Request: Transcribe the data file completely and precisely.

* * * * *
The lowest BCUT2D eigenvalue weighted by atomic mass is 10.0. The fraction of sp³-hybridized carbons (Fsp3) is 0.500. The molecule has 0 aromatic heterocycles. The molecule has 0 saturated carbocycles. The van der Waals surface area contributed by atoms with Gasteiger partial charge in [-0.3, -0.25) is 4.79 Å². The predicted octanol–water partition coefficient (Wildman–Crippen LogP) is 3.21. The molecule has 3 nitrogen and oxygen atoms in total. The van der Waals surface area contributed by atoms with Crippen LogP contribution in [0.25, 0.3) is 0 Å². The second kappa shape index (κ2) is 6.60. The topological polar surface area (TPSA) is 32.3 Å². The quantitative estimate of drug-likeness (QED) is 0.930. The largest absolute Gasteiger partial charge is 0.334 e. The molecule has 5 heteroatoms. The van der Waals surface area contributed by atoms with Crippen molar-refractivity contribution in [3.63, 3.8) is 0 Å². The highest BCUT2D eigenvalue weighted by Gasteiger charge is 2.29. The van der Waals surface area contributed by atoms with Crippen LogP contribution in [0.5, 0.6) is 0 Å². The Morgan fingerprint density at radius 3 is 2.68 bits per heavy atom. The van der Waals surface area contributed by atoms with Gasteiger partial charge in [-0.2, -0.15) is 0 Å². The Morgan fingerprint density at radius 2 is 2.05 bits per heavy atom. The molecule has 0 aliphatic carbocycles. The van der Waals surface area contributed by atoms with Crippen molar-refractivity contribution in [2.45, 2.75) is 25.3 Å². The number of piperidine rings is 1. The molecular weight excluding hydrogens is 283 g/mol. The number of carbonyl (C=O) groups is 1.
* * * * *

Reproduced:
The lowest BCUT2D eigenvalue weighted by atomic mass is 10.0. The fraction of sp³-hybridized carbons (Fsp3) is 0.500. The molecule has 0 aromatic heterocycles. The molecule has 0 saturated carbocycles. The van der Waals surface area contributed by atoms with Gasteiger partial charge in [-0.3, -0.25) is 4.79 Å². The predicted octanol–water partition coefficient (Wildman–Crippen LogP) is 3.21. The molecule has 3 nitrogen and oxygen atoms in total. The van der Waals surface area contributed by atoms with Crippen LogP contribution in [0.25, 0.3) is 0 Å². The second kappa shape index (κ2) is 6.60. The topological polar surface area (TPSA) is 32.3 Å². The quantitative estimate of drug-likeness (QED) is 0.930. The largest absolute Gasteiger partial charge is 0.334 e. The molecule has 5 heteroatoms. The van der Waals surface area contributed by atoms with Crippen molar-refractivity contribution in [3.63, 3.8) is 0 Å². The highest BCUT2D eigenvalue weighted by Gasteiger charge is 2.29. The van der Waals surface area contributed by atoms with Crippen LogP contribution in [0.5, 0.6) is 0 Å². The Morgan fingerprint density at radius 3 is 2.68 bits per heavy atom. The van der Waals surface area contributed by atoms with Gasteiger partial charge in [-0.2, -0.15) is 0 Å². The Morgan fingerprint density at radius 2 is 2.05 bits per heavy atom. The molecule has 0 aliphatic carbocycles. The van der Waals surface area contributed by atoms with Crippen molar-refractivity contribution in [2.45, 2.75) is 25.3 Å². The number of piperidine rings is 1. The molecular weight excluding hydrogens is 283 g/mol. The number of carbonyl (C=O) groups is 1.